Daniel Barry and his co-driver Martin Brady recorded their second Mitsubishi Ralliart Evolution Challenge victory in as many events, when they won round two of the Championship for production-class Lancers on the Brick & Steel Border Counties Rally.
Based in Jedburgh, the event featured seven stages on the eastern side of the infamous Kielder Forest, renowned to contain some of the most demanding rally stages in the world. For the first time in the event's history – and to spice things up – organisers ran the first two stages in the dark on Friday evening.
Fastest of the Evolution Challenge crews through the first stage were the eventual winners Barry/Brady, who stopped the clock 3.7 seconds ahead of Simon Hughes/Craig Parry. Nik Elsmore/Craig Drew were third and not happy with their pace, whilst Owen Murphy/Dai Roberts and Alan Carmichael/Ivor Lamont were both caught out by the fog that had rapidly appeared for the first two miles of SS1 and both went straight on at a junction due to the poor visibility.
Hughes was the only driver who reported getting into any rhythm in SS2 and shot into the Evo Challenge lead ahead of Barry by 2.9 seconds, who admitted he was a bit ragged and had lost time by going sideways too often. Elsmore had a better stage and maintained third, whilst Murphy, although hanging onto fourth, had lost third gear due to a selector problem, which was consequently fixed during the overnight halt.
Hughes maintained his advantage on SS3 the next morning but then momentarily visited a ditch in stage four and dropped to second. Elsmore caught another car in SS4 which slowed him a little and, with Murphy's gearbox fixed he was now catching up the time he lost during the two night-time stages. Carmichael admitted he was now cruising, having lost too much time in the dark to make an impression on the leaders.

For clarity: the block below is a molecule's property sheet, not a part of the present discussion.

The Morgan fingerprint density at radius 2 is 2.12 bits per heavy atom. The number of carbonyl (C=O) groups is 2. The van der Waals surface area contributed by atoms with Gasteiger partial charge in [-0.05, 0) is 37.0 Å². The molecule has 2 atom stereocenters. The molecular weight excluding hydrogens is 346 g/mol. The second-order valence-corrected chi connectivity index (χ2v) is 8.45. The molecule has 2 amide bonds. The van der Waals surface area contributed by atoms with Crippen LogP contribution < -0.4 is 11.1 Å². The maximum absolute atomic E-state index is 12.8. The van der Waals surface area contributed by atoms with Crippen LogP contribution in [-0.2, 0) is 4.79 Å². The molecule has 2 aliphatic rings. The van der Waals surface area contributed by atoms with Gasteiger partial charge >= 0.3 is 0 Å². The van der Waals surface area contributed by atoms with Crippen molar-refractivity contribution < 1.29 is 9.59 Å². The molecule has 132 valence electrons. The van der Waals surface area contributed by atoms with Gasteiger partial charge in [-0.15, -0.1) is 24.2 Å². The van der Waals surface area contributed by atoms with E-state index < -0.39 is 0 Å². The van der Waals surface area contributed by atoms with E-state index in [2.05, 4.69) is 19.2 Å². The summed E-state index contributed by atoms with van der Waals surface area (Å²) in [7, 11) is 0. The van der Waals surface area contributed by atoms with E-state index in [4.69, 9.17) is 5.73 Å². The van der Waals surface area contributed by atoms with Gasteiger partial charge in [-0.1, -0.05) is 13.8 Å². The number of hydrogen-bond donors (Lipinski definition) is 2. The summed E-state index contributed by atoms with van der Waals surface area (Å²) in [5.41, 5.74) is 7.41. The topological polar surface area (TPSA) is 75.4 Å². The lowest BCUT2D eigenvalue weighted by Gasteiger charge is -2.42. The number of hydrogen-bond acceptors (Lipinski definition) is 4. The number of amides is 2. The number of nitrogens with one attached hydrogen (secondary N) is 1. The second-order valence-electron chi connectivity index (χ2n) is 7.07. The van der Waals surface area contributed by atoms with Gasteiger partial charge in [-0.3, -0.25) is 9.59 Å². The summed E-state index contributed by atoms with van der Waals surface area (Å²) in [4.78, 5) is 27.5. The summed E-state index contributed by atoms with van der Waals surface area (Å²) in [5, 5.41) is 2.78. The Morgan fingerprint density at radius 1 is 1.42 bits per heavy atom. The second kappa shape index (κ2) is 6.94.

After the first service halt crews tackled the longest stage of the rally: 15 miles in Harwood Forest. Barry was now flying – even with no clutch for the last 3.7 miles due to a broken joint on the master cylinder. But for Hughes it was a different story when he out-braked himself going into a chicane and, with a 10-second penalty for hitting the cones marking the man-made obstacle, he came away with a 40-second deficit for collecting four of them.
Elsmore also lost time when he had to stop and change a puncture and dropped to fifth. Murphy then inherited third, but was lucky to do so, as his engine was running on three cylinders throughout the stage – the problem traced to a faulty spark plug at the following service halt.
Barry now was almost a minute ahead of Hughes, but it nearly all went wrong for the young Irishman on the road section to stage six, when the car's fuel pump cut-out. Luckily, he had a spare and was able to get going again, but not before a few worrying moments.
Hughes knew he could now only win if Barry had a problem and consolidated his second place, whilst Murphy had a good final pair of stages and finished third. Carmichael took fourth, whilst Elsmore was just relieved to make it home in fifth place.